Looking at the words from which the translation is rendered, it seems certainly plausible that the words could be translated either way.
Continuing with The Pulpit Commentaries and verse 2:
Gather yourselves together,—the repetition indicates at once the elevation of the speaker’s soul, and the importance, in his mind, of the impending revelation—and hear, ye sons of Jacob; and hearken unto Israel your father. The two clauses form a synthetic or synonymous parallel, numerous illustrations of which are to be found in the succeeding verses.
Verse 1 and verse 2 feel like a ceremonial beginning for what follows. From Ellicott’s Bible Commentary:
(3) The beginning of my strength.—In Genesis 35:18, the word oni means “my sorrow,” and it is so translated here by the Vulg., Aquila, and Symmachus. But in this verse Jacob magnifies the prerogatives of the firstborn, and our version is undoubtedly right in deriving oni from a different and not uncommon word signifying strength. It occurs in Deuteronomy 21:17; Job 40:16; Psalms 78:51; Psalms 105:36, &c.
The excellency . . . —We must here supply, “And therefore to thee as the firstborn belonged,” first, the excellency of dignity, that is, the priesthood; and secondly, the excellency of power, that is, the kingly office. As a matter of history no king, judge, or prophet is recorded as having sprung from the tribe of Reuben.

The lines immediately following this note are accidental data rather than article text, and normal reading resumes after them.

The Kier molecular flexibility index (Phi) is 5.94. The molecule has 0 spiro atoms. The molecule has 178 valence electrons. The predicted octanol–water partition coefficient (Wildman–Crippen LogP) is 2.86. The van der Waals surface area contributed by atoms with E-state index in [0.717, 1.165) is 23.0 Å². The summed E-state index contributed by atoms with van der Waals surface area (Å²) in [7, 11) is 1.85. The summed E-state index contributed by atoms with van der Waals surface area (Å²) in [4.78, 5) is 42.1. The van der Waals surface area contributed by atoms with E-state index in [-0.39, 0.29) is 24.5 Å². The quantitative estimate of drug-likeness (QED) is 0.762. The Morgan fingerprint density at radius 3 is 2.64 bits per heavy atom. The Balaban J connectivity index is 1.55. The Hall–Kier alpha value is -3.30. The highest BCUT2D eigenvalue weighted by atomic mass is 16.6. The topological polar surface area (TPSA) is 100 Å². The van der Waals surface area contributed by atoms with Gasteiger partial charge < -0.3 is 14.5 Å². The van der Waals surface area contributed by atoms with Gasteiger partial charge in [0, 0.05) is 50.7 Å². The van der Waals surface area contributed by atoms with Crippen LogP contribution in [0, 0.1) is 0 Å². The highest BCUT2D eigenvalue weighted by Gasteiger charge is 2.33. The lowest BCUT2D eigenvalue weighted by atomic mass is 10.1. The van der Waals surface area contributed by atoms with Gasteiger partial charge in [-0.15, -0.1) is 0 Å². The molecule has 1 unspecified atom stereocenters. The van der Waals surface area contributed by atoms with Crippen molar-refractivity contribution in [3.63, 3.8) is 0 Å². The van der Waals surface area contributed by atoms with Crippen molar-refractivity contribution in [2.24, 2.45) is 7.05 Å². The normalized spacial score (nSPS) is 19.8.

Here we find evidence from the commentary of another word with a disputed translation.
strength = אוֹן ʼôwn, one; probably from the same as H205 (in the sense of effort, but successful); ability, power, (figuratively) wealth:—force, goods, might, strength, substance.
It is noteworthy, from a prophetic evaluation, that no king, judge, or prophet is recorded as having spruing from the tribe of Reuben. The namesake’s sin of lying with his father’s wife becomes a consequence the tribe lives with ever after.
More on this verse from The Pulpit Commentaries:
Reuben, thou art my firstborn, my might, and the beginning of my strength, the excellency of dignity, and the excellency of power:—Jacob’s patriarchal benediction takes the form of an elevated poem, or sublime religious hymn, exhibiting the well-known classes of parallelism, the synthetic the antithetic, and the synonymous, not alone in its separate clauses, but sometimes also in its stanzas or verses. As was perhaps to be expected, it begins with Reuben, who is characterized by a threefold designation, viz.,
(1) by his position in the family, as Jacob’s firstborn;
(2) by his relation to Jacob, as the patriarch’s “might,” כּחַ, or robur virile, and “the beginning” of his “strength,” not “of his sorrow” (Vulgate, Aquila, Symmachus), though אוֹן might be so translated (cf. Genesis 35:18), and the sense would sufficiently accord with the allusion of Genesis 49:4, but, as required by the parallelism, “of his vigor,” אוֹן being here equivalent to כּחַ (Rosenmuller, Kalisch, Keil, ‘Speaker’s Commentary,’ et alii); and